In an article written for The Music Parents' Guide, Grammy-nominated music educator Anthony Mazzocchi shares his insight on why music students quit their instruments and provides tips on how parents can encourage kids to keep playing. Here are some of the takeaways.
1) As a parent, you must place as much value on music as on other subjects. Mazzocchi reasons that you - and school officials - wouldn't let your student quit math or English. Because of all its benefits, music education is just as important to a child's brain development and should be regarded as a core subject that can't be dropped.
2) Students don’t know how to improve. And not getting better can lead to frustration. “Teachers must teach students why, how, where and when to practice,” writes Mazzocchi, and parents who get to know how students learn music can provide the necessary support at home.
3) Kids assume they're not musically gifted. Yes, to some people playing music comes more naturally. But, if practiced correctly, all children can enjoy success as an instrumentalist. “As long as students know how to practice and [understand] that it needs to be done regularly,” writes Mazzocchi, “they will get better.”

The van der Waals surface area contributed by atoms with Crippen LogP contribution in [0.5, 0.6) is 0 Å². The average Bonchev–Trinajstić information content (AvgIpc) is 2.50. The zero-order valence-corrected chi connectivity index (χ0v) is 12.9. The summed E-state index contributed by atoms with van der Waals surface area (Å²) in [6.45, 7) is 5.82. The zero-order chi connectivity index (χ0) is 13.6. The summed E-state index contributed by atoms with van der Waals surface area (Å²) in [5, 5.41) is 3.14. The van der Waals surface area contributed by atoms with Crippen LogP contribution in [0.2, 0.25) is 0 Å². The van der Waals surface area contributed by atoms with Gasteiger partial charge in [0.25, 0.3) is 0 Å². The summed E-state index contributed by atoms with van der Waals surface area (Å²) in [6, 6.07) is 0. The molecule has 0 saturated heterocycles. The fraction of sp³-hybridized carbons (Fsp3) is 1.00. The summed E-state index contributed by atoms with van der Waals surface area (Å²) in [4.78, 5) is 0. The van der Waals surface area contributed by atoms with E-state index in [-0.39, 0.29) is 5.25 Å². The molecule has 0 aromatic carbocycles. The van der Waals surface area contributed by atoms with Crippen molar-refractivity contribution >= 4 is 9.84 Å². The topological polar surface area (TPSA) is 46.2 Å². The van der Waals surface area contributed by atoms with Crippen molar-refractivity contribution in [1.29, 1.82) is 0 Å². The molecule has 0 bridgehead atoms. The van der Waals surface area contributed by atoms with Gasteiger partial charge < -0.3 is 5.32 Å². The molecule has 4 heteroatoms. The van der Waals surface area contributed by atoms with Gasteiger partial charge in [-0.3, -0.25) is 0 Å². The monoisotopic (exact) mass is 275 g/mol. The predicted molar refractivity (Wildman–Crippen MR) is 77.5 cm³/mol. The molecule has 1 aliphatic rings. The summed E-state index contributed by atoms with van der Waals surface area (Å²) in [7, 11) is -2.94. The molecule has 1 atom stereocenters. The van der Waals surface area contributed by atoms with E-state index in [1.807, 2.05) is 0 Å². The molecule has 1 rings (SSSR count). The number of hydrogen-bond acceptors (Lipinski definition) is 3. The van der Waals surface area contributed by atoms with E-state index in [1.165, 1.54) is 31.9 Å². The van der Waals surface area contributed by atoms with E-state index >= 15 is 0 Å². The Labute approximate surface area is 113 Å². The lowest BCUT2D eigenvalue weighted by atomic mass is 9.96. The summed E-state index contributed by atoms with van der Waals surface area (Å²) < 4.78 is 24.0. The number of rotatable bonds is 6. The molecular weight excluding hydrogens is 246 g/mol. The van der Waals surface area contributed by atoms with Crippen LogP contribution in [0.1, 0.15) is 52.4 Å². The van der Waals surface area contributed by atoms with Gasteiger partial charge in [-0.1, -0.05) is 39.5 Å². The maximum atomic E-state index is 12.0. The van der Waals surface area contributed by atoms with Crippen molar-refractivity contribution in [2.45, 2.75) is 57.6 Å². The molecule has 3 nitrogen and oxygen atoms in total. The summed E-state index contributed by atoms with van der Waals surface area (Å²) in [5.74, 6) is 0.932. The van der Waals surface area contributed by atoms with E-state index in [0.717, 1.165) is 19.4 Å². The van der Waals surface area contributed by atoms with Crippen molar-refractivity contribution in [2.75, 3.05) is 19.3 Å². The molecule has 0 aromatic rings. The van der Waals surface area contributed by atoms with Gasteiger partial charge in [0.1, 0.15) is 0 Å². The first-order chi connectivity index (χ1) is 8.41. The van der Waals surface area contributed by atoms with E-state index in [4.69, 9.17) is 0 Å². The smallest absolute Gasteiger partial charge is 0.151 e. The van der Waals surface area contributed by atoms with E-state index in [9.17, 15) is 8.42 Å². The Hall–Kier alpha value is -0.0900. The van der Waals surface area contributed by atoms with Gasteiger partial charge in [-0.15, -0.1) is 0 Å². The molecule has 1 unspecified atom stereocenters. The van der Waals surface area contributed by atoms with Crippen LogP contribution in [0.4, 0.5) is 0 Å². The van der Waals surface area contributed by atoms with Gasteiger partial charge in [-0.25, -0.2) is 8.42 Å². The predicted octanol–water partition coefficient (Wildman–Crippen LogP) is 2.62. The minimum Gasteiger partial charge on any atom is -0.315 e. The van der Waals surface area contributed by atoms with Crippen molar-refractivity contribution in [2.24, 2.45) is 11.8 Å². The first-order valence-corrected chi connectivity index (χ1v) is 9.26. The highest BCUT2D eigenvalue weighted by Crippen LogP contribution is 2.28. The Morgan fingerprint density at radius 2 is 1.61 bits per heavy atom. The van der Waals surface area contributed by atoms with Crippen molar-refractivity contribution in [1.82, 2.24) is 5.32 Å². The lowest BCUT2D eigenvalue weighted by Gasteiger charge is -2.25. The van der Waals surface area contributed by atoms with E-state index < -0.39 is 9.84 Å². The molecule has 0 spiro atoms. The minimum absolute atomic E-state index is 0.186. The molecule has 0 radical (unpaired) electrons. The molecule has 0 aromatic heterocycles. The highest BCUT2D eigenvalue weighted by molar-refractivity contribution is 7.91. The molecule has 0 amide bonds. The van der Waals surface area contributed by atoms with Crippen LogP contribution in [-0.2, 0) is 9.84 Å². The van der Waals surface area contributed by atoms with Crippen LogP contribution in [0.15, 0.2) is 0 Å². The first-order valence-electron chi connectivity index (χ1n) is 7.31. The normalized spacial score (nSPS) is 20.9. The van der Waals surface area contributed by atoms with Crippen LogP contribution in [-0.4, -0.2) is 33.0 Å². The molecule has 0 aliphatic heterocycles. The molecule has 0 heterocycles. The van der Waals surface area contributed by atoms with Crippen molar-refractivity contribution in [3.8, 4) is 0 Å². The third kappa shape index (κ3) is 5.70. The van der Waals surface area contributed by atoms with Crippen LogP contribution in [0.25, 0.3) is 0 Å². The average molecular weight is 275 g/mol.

4) Students stop playing over the summer. If you don't play your sport for a few months, you'll get rusty. The same is true for music. So, mom and dad, encourage your young musician to make regular practice part of their summer vacation. Otherwise, they could lose much of the momentum they built up during the previous school year.
5) The instrument is not working well. As an adult, you know how annoying a task can be when your tools are in disrepair. Old reeds, sticky valves, dents that prevent proper air flow and other mechanical problems can make playing an instrument more difficult. For help, contact your band or orchestra director or call a music shop that offers repair services.
6) There may not be enough performance opportunities during the year. “The best way to motivate students musically is through performance,” suggests Mazzocchi. “Weeks or even months of practicing without performing for an audience gets old very quickly.” He says that teachers should schedule performances about six weeks apart. And, as a parent, you can hold Friday night after-dinner concerts or performances for visiting family members.
7) Make the music fun. The music your student listens to for pleasure is likely available in sheet music form, and learning to play it can be exciting for them. Your minimal investment in sheet music can pay off as a renewed passion for their instrument.